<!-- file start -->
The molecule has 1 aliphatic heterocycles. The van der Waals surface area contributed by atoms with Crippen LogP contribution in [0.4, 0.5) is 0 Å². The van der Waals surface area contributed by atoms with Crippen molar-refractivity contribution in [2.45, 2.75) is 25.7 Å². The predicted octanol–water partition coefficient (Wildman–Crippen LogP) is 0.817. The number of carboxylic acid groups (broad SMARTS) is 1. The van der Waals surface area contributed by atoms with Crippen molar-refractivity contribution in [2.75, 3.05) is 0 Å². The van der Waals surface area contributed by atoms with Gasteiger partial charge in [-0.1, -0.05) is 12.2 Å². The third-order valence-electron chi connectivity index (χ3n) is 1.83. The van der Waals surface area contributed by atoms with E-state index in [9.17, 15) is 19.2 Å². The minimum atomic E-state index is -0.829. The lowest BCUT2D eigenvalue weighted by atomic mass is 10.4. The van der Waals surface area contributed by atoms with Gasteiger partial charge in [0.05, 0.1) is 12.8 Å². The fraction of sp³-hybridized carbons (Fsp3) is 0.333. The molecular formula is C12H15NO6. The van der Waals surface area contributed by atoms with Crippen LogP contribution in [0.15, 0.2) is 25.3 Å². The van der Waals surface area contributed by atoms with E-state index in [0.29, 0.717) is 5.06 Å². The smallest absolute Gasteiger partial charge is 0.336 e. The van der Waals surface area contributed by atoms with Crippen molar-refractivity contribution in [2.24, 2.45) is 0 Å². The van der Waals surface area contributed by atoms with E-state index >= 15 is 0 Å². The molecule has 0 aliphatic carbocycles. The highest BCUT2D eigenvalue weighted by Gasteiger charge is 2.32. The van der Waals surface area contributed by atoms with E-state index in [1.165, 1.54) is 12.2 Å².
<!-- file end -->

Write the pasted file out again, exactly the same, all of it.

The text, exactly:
The molecule has 1 aliphatic heterocycles. The van der Waals surface area contributed by atoms with Crippen LogP contribution in [0.4, 0.5) is 0 Å². The van der Waals surface area contributed by atoms with Crippen molar-refractivity contribution in [2.45, 2.75) is 25.7 Å². The predicted octanol–water partition coefficient (Wildman–Crippen LogP) is 0.817. The number of carboxylic acid groups (broad SMARTS) is 1. The van der Waals surface area contributed by atoms with Crippen molar-refractivity contribution in [2.75, 3.05) is 0 Å². The van der Waals surface area contributed by atoms with Gasteiger partial charge in [-0.1, -0.05) is 12.2 Å². The third-order valence-electron chi connectivity index (χ3n) is 1.83. The van der Waals surface area contributed by atoms with E-state index in [9.17, 15) is 19.2 Å². The minimum atomic E-state index is -0.829. The lowest BCUT2D eigenvalue weighted by atomic mass is 10.4. The van der Waals surface area contributed by atoms with Gasteiger partial charge in [0.05, 0.1) is 12.8 Å². The fraction of sp³-hybridized carbons (Fsp3) is 0.333. The molecular formula is C12H15NO6. The van der Waals surface area contributed by atoms with Crippen LogP contribution in [0.15, 0.2) is 25.3 Å². The van der Waals surface area contributed by atoms with E-state index in [0.29, 0.717) is 5.06 Å². The smallest absolute Gasteiger partial charge is 0.336 e. The van der Waals surface area contributed by atoms with Crippen molar-refractivity contribution in [2.24, 2.45) is 0 Å². The van der Waals surface area contributed by atoms with E-state index >= 15 is 0 Å². The molecule has 0 aliphatic carbocycles. The highest BCUT2D eigenvalue weighted by Gasteiger charge is 2.32. The van der Waals surface area contributed by atoms with E-state index in [1.165, 1.54) is 12.2 Å².